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Guide To Transport In Southeast Asia

From a distance, getting around Southeast Asia can seem harder than solving a rubik’s cube blindfolded. But with enough planning and a little patience you can get anywhere within this continent with ease. In this guide to transport in Southeast Asia I’ll tell you about: The Good, The Bad and The Oh Well TIA (This Is Asia).

Tuk Tuk/Autorickshaw

You’re likely to pay through the nose for this three-wheeled motorised vehicle but at the same time they’re the vehicle you’ll have the most fun in. If you stay in a place long enough you’ll get to know the cost of getting from A to B. Sometimes the prices are fixed. If they don’t have fixed prices you’re entering barter territory. I’m not the best when it comes to negotiating prices but my tactic is to start at 50 – 60% of the asking price and go from there. If necessary ask 2-3 drivers to get a better guide. Make sure you agree a price before you get in and confirm that the driver knows your destination.

A journey in a Tuk-Tuk is always eventful. If they’re not cutting across lanes of busy traffic , they’re going round corners at full speed. With you and your luggage hanging out the side.


Put it on the metre! If you do barter a price it will always be inflated. E.g. I finally managed to flag down a taxi late one night in Bangkok. The driver was going to charge 300 Baht for the journey which I knew was far too much but got him down to 200. I only had a 1000 Baht note or 140 in change. He begrudgingly took the 140. On the way back I managed to get a taxi for 75 Baht on the metre.

Research which taxis are the most reliable and trustworthy for the area that you are staying. Next, always keep an eye on the metre. In Vietnam there were 2 occasions when the fare tripled in price over a very short distance. If this happens, stop the taxi, pay the driver and get out.


You’ll only remember the bad ones. Yes, some buses do break down, some of them can be over crowded and they will be late.

We looked through the window of the sleeper bus that was taking us from Vientiane to Pakse. The beds didn’t look big enough to fit Frodo Baggins. The three of us looked at each other and thought there is no way 2 people could fit in there. The numbers on the beds and bus ticket suggested otherwise.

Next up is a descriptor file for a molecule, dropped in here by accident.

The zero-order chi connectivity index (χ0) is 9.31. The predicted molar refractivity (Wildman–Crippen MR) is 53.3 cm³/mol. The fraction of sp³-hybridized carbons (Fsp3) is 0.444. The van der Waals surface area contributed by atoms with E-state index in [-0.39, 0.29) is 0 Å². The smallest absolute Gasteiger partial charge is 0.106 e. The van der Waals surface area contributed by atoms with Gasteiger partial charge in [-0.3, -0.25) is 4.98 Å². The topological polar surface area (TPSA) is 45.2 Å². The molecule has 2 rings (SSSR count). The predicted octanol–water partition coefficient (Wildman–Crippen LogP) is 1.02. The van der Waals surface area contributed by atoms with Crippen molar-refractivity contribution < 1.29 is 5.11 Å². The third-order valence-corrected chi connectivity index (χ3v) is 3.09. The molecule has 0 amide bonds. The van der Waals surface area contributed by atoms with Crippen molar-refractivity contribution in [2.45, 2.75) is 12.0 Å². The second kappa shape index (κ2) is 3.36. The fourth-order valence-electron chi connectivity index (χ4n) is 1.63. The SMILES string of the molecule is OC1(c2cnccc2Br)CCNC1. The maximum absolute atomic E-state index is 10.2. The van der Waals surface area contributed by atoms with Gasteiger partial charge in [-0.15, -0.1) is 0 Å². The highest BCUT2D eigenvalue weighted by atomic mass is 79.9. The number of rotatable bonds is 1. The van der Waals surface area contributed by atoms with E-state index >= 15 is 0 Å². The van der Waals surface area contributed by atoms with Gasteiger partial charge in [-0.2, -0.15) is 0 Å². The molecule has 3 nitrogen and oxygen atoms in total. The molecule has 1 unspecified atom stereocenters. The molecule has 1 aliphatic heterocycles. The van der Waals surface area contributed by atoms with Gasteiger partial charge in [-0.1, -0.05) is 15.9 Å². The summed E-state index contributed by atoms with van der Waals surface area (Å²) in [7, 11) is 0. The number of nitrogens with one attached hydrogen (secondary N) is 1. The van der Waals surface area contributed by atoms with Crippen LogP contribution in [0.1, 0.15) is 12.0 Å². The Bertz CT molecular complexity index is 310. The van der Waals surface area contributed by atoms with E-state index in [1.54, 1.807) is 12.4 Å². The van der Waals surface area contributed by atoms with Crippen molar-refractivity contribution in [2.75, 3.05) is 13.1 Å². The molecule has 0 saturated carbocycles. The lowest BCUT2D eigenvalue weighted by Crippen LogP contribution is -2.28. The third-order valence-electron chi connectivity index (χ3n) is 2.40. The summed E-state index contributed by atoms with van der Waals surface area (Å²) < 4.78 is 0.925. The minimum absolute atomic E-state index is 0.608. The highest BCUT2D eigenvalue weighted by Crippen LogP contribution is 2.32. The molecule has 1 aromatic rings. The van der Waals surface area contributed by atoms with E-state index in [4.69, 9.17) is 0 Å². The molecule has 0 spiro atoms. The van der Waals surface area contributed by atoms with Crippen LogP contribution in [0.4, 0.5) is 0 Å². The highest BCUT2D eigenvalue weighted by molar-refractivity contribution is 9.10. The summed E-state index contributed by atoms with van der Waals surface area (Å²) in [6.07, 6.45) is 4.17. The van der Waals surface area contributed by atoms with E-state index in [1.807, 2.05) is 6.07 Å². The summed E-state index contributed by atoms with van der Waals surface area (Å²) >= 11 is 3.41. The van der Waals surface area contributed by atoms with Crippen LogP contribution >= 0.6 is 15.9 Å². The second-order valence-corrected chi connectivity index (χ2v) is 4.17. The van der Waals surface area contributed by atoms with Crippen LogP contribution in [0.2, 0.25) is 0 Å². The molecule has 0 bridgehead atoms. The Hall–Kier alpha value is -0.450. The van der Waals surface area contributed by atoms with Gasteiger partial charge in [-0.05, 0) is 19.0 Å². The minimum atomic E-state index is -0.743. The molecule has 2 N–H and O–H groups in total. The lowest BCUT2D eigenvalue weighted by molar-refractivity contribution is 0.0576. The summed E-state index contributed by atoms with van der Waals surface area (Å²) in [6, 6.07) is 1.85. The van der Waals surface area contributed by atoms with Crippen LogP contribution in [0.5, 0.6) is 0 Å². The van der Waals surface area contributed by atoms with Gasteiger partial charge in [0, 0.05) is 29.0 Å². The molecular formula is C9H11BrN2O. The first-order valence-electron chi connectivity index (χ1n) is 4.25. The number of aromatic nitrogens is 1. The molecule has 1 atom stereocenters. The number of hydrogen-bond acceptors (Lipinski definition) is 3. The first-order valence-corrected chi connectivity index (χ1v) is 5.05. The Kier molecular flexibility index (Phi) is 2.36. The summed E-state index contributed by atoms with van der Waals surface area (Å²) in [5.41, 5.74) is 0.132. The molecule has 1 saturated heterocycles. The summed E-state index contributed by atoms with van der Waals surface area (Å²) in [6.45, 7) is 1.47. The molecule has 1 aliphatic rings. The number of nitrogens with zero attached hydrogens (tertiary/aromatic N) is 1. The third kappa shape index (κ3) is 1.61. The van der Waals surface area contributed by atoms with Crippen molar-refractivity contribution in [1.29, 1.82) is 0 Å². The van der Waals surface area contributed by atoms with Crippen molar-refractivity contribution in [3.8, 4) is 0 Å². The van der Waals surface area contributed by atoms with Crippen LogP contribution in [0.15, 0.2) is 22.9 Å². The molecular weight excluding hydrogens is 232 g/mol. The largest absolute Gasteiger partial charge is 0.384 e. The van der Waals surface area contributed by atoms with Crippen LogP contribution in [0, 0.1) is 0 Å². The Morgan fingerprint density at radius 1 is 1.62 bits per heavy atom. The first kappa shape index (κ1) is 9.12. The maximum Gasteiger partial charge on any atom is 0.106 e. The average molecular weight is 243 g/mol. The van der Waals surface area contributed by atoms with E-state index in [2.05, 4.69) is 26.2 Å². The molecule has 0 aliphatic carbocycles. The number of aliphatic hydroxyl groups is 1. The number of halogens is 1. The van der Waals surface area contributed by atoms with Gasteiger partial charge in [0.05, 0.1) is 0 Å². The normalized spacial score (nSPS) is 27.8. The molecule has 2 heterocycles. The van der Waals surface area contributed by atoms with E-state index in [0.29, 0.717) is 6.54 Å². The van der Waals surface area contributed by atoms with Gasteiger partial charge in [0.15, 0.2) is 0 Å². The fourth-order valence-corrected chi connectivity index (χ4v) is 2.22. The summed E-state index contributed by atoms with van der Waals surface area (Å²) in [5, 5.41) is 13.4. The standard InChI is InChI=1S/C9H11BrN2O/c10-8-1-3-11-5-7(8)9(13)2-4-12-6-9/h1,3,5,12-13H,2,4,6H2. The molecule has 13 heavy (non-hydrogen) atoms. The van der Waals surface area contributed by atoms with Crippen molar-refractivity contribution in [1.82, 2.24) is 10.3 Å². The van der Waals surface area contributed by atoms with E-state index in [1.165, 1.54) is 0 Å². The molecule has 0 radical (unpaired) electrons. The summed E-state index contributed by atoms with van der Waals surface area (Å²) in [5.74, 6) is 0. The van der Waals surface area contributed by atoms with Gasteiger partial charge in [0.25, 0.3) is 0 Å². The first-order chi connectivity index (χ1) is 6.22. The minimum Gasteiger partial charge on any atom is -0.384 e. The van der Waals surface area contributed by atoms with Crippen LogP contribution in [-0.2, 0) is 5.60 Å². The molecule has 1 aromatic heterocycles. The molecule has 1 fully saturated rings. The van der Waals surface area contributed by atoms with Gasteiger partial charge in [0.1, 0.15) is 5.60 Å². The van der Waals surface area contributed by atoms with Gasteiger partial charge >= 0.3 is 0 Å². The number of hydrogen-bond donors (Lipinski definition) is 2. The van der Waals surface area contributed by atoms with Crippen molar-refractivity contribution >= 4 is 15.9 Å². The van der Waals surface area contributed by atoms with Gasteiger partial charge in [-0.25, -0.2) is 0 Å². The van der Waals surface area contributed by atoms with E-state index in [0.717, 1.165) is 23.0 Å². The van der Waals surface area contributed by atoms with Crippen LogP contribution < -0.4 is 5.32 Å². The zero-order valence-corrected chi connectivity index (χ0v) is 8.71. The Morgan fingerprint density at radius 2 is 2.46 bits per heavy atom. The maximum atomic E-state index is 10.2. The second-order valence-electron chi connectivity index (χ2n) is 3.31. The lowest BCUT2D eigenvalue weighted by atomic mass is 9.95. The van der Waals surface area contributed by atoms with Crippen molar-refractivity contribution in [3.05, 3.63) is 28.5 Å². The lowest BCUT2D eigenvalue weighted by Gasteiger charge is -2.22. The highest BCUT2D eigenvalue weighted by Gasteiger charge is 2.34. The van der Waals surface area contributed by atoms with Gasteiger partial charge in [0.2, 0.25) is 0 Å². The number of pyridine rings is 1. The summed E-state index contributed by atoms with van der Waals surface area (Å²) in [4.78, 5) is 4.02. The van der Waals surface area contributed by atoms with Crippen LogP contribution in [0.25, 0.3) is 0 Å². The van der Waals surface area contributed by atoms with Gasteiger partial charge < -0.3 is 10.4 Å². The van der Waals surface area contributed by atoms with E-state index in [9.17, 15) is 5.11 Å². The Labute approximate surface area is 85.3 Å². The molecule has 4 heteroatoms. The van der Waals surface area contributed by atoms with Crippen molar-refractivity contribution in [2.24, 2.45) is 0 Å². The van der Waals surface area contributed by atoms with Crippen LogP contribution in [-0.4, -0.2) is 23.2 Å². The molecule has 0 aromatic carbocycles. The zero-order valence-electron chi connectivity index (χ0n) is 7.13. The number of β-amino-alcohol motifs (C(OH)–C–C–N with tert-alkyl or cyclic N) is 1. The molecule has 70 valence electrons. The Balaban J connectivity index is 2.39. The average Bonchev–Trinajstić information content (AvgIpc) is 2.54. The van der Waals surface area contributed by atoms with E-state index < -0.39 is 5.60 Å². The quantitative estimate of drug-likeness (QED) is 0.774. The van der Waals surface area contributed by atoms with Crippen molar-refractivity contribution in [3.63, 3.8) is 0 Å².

The majority of Hostels/Guesthouses in Thailand, Cambodia, Laos and Vietnam are also travel agents. So purchasing a bus ticket to your next destination is never a problem. They will charge a booking fee which will be included in the price. The price should include a pick-up to the departing bus. Make sure you ask where you’ll be picked up and dropped off.

You may be given the choice of what type of bus you want to take or a mini van. The VIP buses an extremely comfortable with some having reclining seats and others having full beds. Some people prefer local buses which will always be the cheapest.

On long bus journey’s they’ll stop a couple of times for a comfort break. For long bus journeys taking water, food and a book. If you are travelling overnight take warm clothes. It gets very cold. Laos had the worst roads in Southeast Asia and many of them are under construction. If suffer from motion sickness take some plastic bags.


This is my favourite way to travel through Southeast Asia but hire one at your own risk. Motorbikes are easy to hire and petrol is cheap. The quality of roads differs from country to country. If you do decide to brave the roads then a few things you need to know:

Some places will ask for your passport as a security deposit.

Check front and back brakes.

Check front light, back lights and the indicators.

Check the horn.

Take pictures of the bike before hiring, especially if there are any scratches or dents.

Wear a helmet!

If you prefer to be driven around rather than drive yourself. Easy Rider Tours are popular in Vietnam. In some of the major cities due to the traffic motorbike taxis have become very popular. Less and Jazza from NOMADasaurus have written a guide to buying a motorbike in Southeast Asia.


For me, if it’s got 2 wheels then there needs to be an engine attached. Renting a bicycle from your hostel of guesthouse shouldn’t cost more the £1/day. Make sure you use the lock if you’re leaving the bike unattended.


AirAsia is my first stop for booking an flights within Asia. I also check Matrix Airfare Search, ITA Software which was purchased by Google in 2010. You can also use Jetradar. You can’t book flights through ITA Software system but it’s used by price comparison website and airlines to provide up to date fares.

Compare the following:

14 hour overnight sleeper train from Bangkok to Chiang Mai @ 1000 Baht.

1 hour 15 minute Air Asia flight for the same journey @ 1220 Baht (including 20kg checked luggage). This is a promo offer, which they always have. Even if you include the 2 hours you have to wait from check-in to flying this saves an enormous amount of time. Now the advantages of taking the train are you don’t have to pay for a night’s accommodation and the train is much more fun the flying.

Air Asia recently launched the AirAsia Asean Pass. I would suggest investigating and reading the t&c’s thoroughly before purchasing.


Walking around an Asian city in +30 degree heat should be included in a weight loss regime.

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I left my job last February to intern with an NGO in India. I spent 5 months living and working in the Himalayas. Since then I've have been exploring Southeast Asia. Visiting Malaysia, Vietnam, Indonesia, Cambodia, Laos, Thailand. I have a passion for travel and films and combined the two to create

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